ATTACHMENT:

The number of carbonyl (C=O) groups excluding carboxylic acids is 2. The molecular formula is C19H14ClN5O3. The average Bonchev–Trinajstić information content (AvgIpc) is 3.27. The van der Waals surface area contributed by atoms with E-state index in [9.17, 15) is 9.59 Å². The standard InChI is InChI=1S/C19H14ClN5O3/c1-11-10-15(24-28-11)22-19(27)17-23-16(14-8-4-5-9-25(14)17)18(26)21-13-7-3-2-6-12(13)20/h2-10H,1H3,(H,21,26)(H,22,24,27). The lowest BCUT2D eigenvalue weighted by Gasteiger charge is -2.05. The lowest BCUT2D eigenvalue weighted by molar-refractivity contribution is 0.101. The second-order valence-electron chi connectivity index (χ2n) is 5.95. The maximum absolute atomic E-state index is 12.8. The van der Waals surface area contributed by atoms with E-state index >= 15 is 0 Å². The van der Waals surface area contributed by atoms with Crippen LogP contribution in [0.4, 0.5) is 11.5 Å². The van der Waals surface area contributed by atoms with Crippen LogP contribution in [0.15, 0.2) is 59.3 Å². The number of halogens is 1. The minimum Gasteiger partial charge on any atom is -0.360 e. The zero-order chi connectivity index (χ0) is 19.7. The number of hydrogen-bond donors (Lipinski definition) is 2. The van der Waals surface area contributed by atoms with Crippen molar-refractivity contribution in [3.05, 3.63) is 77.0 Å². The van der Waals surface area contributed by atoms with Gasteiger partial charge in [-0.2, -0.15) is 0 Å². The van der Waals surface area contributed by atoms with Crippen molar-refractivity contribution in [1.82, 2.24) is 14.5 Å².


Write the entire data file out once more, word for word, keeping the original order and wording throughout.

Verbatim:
The number of carbonyl (C=O) groups excluding carboxylic acids is 2. The molecular formula is C19H14ClN5O3. The average Bonchev–Trinajstić information content (AvgIpc) is 3.27. The van der Waals surface area contributed by atoms with E-state index in [9.17, 15) is 9.59 Å². The standard InChI is InChI=1S/C19H14ClN5O3/c1-11-10-15(24-28-11)22-19(27)17-23-16(14-8-4-5-9-25(14)17)18(26)21-13-7-3-2-6-12(13)20/h2-10H,1H3,(H,21,26)(H,22,24,27). The lowest BCUT2D eigenvalue weighted by Gasteiger charge is -2.05. The lowest BCUT2D eigenvalue weighted by molar-refractivity contribution is 0.101. The second-order valence-electron chi connectivity index (χ2n) is 5.95. The maximum absolute atomic E-state index is 12.8. The van der Waals surface area contributed by atoms with E-state index >= 15 is 0 Å². The van der Waals surface area contributed by atoms with Crippen LogP contribution in [0.4, 0.5) is 11.5 Å². The van der Waals surface area contributed by atoms with Crippen LogP contribution in [0.15, 0.2) is 59.3 Å². The number of halogens is 1. The minimum Gasteiger partial charge on any atom is -0.360 e. The zero-order chi connectivity index (χ0) is 19.7. The number of hydrogen-bond donors (Lipinski definition) is 2. The van der Waals surface area contributed by atoms with Crippen molar-refractivity contribution in [3.05, 3.63) is 77.0 Å². The van der Waals surface area contributed by atoms with Gasteiger partial charge in [-0.2, -0.15) is 0 Å². The van der Waals surface area contributed by atoms with Crippen molar-refractivity contribution in [1.82, 2.24) is 14.5 Å².